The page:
I had thought all of the Titan collections of the Bond newspaper strips collected 3 stories each and hit around 110 strips apiece, but I guess they aren't so uniform, given that The Man WithThe Golden Gun runs 209 strips while the Living Daylights, the second of two stories in this collection, is only around 80.
Golden Gun is not nearly as entertaining as the film, but what I find interesting about the strips is the continuity, how one Bond story carries into the next, how things that happened in earlier episodes carry forth. The films are naturally more stand-alone in, and can't maintain the same sense of consistency. Felix Leiter, for instance, reemerges in Golden Gun, with a hook hand and all after it got bitten off by a shark in Live and Let Die. And Golden Gun kicks off with Bond having amnesia, believed dead after the events of You Only Live Twice.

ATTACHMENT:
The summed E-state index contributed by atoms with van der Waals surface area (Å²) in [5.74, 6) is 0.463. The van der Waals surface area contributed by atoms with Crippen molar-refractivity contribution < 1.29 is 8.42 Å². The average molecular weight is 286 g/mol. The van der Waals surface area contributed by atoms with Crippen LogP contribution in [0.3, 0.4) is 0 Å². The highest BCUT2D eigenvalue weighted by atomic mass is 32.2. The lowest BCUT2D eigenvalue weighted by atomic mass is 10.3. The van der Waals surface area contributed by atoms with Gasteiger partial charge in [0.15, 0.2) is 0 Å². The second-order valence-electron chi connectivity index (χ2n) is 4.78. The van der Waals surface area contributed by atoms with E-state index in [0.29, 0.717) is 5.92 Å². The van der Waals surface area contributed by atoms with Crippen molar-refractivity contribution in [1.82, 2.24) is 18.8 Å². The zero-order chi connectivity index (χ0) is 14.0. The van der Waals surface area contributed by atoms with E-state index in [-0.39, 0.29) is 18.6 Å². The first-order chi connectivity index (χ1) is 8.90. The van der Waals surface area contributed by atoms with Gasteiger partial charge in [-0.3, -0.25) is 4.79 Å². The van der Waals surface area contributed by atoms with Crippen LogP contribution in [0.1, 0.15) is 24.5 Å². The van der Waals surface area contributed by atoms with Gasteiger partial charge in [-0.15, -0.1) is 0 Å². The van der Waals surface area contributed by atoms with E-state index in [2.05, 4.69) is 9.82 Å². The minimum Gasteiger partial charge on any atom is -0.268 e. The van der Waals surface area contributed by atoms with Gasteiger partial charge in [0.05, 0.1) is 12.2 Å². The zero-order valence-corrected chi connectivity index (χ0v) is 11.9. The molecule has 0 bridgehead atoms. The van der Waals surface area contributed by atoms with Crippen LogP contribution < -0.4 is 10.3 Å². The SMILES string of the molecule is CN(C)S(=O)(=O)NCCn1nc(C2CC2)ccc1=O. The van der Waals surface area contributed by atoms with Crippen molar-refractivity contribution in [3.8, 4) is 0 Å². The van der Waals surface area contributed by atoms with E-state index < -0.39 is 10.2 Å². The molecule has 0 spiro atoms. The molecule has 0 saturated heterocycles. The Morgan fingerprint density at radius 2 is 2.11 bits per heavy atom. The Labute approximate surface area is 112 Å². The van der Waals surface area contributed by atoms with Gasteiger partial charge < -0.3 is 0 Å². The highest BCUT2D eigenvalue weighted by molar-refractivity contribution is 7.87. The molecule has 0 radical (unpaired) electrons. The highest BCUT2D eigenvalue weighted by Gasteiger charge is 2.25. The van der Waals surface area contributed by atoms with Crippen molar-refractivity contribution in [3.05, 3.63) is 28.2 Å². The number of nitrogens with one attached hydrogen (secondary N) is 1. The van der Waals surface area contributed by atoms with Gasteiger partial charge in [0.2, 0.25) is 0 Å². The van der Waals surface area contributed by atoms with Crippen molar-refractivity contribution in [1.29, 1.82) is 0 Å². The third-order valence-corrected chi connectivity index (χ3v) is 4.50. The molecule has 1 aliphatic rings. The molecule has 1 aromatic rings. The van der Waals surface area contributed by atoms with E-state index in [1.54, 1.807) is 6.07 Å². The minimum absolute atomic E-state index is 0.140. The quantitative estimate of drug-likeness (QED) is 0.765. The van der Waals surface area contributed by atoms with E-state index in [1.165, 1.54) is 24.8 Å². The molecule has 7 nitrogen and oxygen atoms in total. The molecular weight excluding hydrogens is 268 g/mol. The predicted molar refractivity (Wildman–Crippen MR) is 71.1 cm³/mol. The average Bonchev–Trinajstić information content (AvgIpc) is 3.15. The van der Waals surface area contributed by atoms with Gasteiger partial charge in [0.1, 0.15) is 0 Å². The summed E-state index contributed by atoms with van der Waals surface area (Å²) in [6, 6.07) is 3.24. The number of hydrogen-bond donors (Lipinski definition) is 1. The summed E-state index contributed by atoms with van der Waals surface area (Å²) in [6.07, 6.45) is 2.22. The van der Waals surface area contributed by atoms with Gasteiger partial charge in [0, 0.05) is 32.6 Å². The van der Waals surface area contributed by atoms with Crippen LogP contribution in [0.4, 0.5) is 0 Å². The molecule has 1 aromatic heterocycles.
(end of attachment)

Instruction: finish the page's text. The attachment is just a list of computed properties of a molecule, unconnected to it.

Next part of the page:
The Living Daylights though is an utterly ridiculously executed story that finds Bond wallowing in self-pity over having to take out a communist sharp shooter who will be trying to take out their man as he crosses the Berlin Wall with valuable secrets. As he's cooped up in a West Berlin hovel across from the extraction point over a three day period he begins to moon over a foxy blond cellist playing in an all-female orchestra that practices in the building the communist sharp shooter is to take aim from. Obviously the blond is the Commie gunman, but this revelation takes Bond by surprise (did I mention he never even merts her?) and he hesitates on the shot to nearly catastrophic results. Bond is so often a cad, I guess he's busy saving his chivalry for enemy women he's never met.